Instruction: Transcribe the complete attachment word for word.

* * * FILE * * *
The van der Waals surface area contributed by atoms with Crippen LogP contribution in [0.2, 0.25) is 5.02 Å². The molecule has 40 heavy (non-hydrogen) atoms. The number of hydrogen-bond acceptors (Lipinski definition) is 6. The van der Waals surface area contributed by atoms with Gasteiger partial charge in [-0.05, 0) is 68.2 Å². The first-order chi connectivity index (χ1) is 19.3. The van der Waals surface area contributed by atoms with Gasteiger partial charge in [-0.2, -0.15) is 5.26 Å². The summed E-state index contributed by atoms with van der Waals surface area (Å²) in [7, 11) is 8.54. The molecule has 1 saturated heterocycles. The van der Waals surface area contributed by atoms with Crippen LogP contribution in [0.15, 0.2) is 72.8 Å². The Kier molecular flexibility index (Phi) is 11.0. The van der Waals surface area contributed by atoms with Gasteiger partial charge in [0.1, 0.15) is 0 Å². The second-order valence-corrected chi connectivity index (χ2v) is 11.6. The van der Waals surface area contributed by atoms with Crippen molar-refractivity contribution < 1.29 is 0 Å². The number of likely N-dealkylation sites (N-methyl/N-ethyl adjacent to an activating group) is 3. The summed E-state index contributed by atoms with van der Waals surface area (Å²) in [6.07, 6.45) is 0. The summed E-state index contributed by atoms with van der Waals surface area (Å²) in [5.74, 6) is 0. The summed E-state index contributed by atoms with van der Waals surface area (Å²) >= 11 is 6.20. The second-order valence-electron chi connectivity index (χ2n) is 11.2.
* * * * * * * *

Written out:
The van der Waals surface area contributed by atoms with Crippen LogP contribution in [0.2, 0.25) is 5.02 Å². The molecule has 40 heavy (non-hydrogen) atoms. The number of hydrogen-bond acceptors (Lipinski definition) is 6. The van der Waals surface area contributed by atoms with Gasteiger partial charge in [-0.05, 0) is 68.2 Å². The first-order chi connectivity index (χ1) is 19.3. The van der Waals surface area contributed by atoms with Gasteiger partial charge in [-0.2, -0.15) is 5.26 Å². The summed E-state index contributed by atoms with van der Waals surface area (Å²) in [7, 11) is 8.54. The molecule has 1 saturated heterocycles. The van der Waals surface area contributed by atoms with Crippen LogP contribution in [0.15, 0.2) is 72.8 Å². The Kier molecular flexibility index (Phi) is 11.0. The van der Waals surface area contributed by atoms with Gasteiger partial charge in [0.1, 0.15) is 0 Å². The second-order valence-corrected chi connectivity index (χ2v) is 11.6. The van der Waals surface area contributed by atoms with Crippen molar-refractivity contribution < 1.29 is 0 Å². The number of likely N-dealkylation sites (N-methyl/N-ethyl adjacent to an activating group) is 3. The summed E-state index contributed by atoms with van der Waals surface area (Å²) in [6.07, 6.45) is 0. The summed E-state index contributed by atoms with van der Waals surface area (Å²) in [5.74, 6) is 0. The summed E-state index contributed by atoms with van der Waals surface area (Å²) >= 11 is 6.20. The second-order valence-electron chi connectivity index (χ2n) is 11.2.